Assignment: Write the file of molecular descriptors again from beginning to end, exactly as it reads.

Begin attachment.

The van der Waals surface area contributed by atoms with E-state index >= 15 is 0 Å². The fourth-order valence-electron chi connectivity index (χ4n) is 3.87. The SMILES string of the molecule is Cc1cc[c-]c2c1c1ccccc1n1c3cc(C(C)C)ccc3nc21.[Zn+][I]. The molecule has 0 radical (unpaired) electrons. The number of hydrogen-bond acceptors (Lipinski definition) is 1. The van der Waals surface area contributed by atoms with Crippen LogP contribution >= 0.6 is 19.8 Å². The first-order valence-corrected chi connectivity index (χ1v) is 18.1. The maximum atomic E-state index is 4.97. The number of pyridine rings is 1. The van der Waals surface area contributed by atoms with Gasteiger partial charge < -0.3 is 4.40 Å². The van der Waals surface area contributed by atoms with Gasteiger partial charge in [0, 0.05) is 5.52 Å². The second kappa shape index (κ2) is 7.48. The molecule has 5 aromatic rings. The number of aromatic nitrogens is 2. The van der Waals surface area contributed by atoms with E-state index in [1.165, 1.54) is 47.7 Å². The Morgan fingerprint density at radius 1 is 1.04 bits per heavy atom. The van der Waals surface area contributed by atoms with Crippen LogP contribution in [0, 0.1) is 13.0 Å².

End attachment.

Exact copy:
The van der Waals surface area contributed by atoms with E-state index >= 15 is 0 Å². The fourth-order valence-electron chi connectivity index (χ4n) is 3.87. The SMILES string of the molecule is Cc1cc[c-]c2c1c1ccccc1n1c3cc(C(C)C)ccc3nc21.[Zn+][I]. The molecule has 0 radical (unpaired) electrons. The number of hydrogen-bond acceptors (Lipinski definition) is 1. The van der Waals surface area contributed by atoms with Crippen LogP contribution >= 0.6 is 19.8 Å². The first-order valence-corrected chi connectivity index (χ1v) is 18.1. The maximum atomic E-state index is 4.97. The number of pyridine rings is 1. The van der Waals surface area contributed by atoms with Gasteiger partial charge < -0.3 is 4.40 Å². The van der Waals surface area contributed by atoms with Gasteiger partial charge in [0, 0.05) is 5.52 Å². The second kappa shape index (κ2) is 7.48. The molecule has 5 aromatic rings. The number of aromatic nitrogens is 2. The van der Waals surface area contributed by atoms with E-state index in [1.165, 1.54) is 47.7 Å². The Morgan fingerprint density at radius 1 is 1.04 bits per heavy atom. The van der Waals surface area contributed by atoms with Crippen LogP contribution in [0, 0.1) is 13.0 Å².